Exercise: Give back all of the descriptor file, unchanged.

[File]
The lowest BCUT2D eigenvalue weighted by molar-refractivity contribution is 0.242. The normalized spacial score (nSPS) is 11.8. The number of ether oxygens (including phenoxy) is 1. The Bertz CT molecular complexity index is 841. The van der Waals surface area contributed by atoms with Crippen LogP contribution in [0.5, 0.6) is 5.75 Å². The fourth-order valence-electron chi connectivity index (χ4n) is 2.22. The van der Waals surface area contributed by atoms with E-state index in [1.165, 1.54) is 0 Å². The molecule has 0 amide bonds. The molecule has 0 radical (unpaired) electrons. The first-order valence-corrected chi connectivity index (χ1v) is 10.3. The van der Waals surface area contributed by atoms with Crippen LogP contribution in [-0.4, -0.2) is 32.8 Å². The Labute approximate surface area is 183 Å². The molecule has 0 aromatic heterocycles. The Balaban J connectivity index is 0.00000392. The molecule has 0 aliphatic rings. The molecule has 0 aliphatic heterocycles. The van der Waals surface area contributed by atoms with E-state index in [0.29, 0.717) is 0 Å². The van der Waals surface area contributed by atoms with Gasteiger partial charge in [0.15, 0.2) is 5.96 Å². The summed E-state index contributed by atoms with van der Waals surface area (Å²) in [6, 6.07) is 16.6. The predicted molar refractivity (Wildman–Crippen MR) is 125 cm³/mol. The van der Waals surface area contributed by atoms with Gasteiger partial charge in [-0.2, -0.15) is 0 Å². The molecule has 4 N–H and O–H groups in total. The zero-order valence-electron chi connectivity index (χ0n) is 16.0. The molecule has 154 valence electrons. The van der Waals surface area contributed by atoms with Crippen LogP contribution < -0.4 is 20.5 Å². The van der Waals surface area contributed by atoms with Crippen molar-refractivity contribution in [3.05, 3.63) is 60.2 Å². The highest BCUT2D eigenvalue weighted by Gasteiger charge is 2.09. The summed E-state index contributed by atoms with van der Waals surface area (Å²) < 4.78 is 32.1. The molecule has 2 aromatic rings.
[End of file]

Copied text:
The lowest BCUT2D eigenvalue weighted by molar-refractivity contribution is 0.242. The normalized spacial score (nSPS) is 11.8. The number of ether oxygens (including phenoxy) is 1. The Bertz CT molecular complexity index is 841. The van der Waals surface area contributed by atoms with Crippen LogP contribution in [0.5, 0.6) is 5.75 Å². The fourth-order valence-electron chi connectivity index (χ4n) is 2.22. The van der Waals surface area contributed by atoms with E-state index in [1.165, 1.54) is 0 Å². The molecule has 0 amide bonds. The molecule has 0 radical (unpaired) electrons. The first-order valence-corrected chi connectivity index (χ1v) is 10.3. The van der Waals surface area contributed by atoms with Crippen LogP contribution in [-0.4, -0.2) is 32.8 Å². The Labute approximate surface area is 183 Å². The molecule has 0 aromatic heterocycles. The Balaban J connectivity index is 0.00000392. The molecule has 0 aliphatic rings. The molecule has 0 aliphatic heterocycles. The van der Waals surface area contributed by atoms with E-state index in [0.29, 0.717) is 0 Å². The van der Waals surface area contributed by atoms with Gasteiger partial charge in [0.15, 0.2) is 5.96 Å². The summed E-state index contributed by atoms with van der Waals surface area (Å²) in [6, 6.07) is 16.6. The predicted molar refractivity (Wildman–Crippen MR) is 125 cm³/mol. The van der Waals surface area contributed by atoms with Gasteiger partial charge in [-0.2, -0.15) is 0 Å². The molecule has 4 N–H and O–H groups in total. The zero-order valence-electron chi connectivity index (χ0n) is 16.0. The molecule has 154 valence electrons. The van der Waals surface area contributed by atoms with Crippen LogP contribution < -0.4 is 20.5 Å². The van der Waals surface area contributed by atoms with Crippen molar-refractivity contribution in [3.05, 3.63) is 60.2 Å². The highest BCUT2D eigenvalue weighted by Gasteiger charge is 2.09. The summed E-state index contributed by atoms with van der Waals surface area (Å²) < 4.78 is 32.1. The molecule has 2 aromatic rings.